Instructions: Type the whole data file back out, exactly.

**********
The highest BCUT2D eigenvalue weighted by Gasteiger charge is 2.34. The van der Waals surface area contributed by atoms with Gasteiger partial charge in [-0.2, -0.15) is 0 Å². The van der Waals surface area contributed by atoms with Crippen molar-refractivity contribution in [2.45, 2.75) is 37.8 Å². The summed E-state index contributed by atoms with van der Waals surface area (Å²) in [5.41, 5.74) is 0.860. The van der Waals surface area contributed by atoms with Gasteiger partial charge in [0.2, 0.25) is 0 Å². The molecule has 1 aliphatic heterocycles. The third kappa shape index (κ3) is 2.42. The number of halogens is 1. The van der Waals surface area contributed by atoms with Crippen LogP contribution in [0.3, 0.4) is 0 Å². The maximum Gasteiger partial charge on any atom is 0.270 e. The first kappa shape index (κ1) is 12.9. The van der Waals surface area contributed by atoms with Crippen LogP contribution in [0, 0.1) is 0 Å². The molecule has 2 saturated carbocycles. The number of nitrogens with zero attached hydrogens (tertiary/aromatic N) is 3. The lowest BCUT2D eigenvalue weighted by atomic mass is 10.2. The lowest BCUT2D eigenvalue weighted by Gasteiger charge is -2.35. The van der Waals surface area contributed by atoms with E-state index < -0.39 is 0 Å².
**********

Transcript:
The highest BCUT2D eigenvalue weighted by Gasteiger charge is 2.34. The van der Waals surface area contributed by atoms with Gasteiger partial charge in [-0.2, -0.15) is 0 Å². The van der Waals surface area contributed by atoms with Crippen molar-refractivity contribution in [2.45, 2.75) is 37.8 Å². The summed E-state index contributed by atoms with van der Waals surface area (Å²) in [5.41, 5.74) is 0.860. The van der Waals surface area contributed by atoms with Gasteiger partial charge in [0.2, 0.25) is 0 Å². The molecule has 1 aliphatic heterocycles. The third kappa shape index (κ3) is 2.42. The number of halogens is 1. The van der Waals surface area contributed by atoms with Crippen LogP contribution in [0.3, 0.4) is 0 Å². The maximum Gasteiger partial charge on any atom is 0.270 e. The first kappa shape index (κ1) is 12.9. The van der Waals surface area contributed by atoms with Crippen LogP contribution in [0, 0.1) is 0 Å². The molecule has 2 saturated carbocycles. The number of nitrogens with zero attached hydrogens (tertiary/aromatic N) is 3. The lowest BCUT2D eigenvalue weighted by atomic mass is 10.2. The lowest BCUT2D eigenvalue weighted by Gasteiger charge is -2.35. The van der Waals surface area contributed by atoms with E-state index < -0.39 is 0 Å².